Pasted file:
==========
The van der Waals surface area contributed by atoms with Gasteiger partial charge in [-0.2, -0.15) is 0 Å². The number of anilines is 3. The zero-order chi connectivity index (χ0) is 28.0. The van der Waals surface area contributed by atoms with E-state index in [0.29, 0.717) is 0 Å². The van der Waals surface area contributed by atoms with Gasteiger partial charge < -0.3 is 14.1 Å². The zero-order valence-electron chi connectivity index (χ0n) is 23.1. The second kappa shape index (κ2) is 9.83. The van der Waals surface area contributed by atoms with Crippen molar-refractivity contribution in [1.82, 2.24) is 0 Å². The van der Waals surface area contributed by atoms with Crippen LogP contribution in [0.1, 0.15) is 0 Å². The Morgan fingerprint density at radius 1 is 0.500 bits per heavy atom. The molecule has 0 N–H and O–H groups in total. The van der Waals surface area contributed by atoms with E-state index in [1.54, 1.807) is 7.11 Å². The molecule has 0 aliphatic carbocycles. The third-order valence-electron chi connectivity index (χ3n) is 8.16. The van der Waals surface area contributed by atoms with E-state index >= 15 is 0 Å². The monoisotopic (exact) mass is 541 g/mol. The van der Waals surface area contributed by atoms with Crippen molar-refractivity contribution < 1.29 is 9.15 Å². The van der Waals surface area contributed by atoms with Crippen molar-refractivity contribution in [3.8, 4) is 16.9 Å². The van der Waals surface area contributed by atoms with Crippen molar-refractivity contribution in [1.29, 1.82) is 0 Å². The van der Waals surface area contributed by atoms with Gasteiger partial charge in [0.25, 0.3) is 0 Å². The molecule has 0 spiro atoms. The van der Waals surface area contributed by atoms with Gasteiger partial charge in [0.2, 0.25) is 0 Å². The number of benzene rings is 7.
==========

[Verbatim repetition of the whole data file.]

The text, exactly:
The van der Waals surface area contributed by atoms with Gasteiger partial charge in [-0.2, -0.15) is 0 Å². The number of anilines is 3. The zero-order chi connectivity index (χ0) is 28.0. The van der Waals surface area contributed by atoms with E-state index in [0.29, 0.717) is 0 Å². The van der Waals surface area contributed by atoms with Gasteiger partial charge < -0.3 is 14.1 Å². The zero-order valence-electron chi connectivity index (χ0n) is 23.1. The second kappa shape index (κ2) is 9.83. The van der Waals surface area contributed by atoms with Crippen molar-refractivity contribution in [1.82, 2.24) is 0 Å². The van der Waals surface area contributed by atoms with Crippen LogP contribution in [0.1, 0.15) is 0 Å². The Morgan fingerprint density at radius 1 is 0.500 bits per heavy atom. The molecule has 0 N–H and O–H groups in total. The van der Waals surface area contributed by atoms with E-state index in [1.54, 1.807) is 7.11 Å². The molecule has 0 aliphatic carbocycles. The third-order valence-electron chi connectivity index (χ3n) is 8.16. The van der Waals surface area contributed by atoms with E-state index >= 15 is 0 Å². The monoisotopic (exact) mass is 541 g/mol. The van der Waals surface area contributed by atoms with Crippen molar-refractivity contribution < 1.29 is 9.15 Å². The van der Waals surface area contributed by atoms with Crippen molar-refractivity contribution in [3.8, 4) is 16.9 Å². The van der Waals surface area contributed by atoms with Crippen molar-refractivity contribution in [1.29, 1.82) is 0 Å². The van der Waals surface area contributed by atoms with Gasteiger partial charge in [0.25, 0.3) is 0 Å². The molecule has 0 spiro atoms. The van der Waals surface area contributed by atoms with Gasteiger partial charge in [0.2, 0.25) is 0 Å². The number of benzene rings is 7.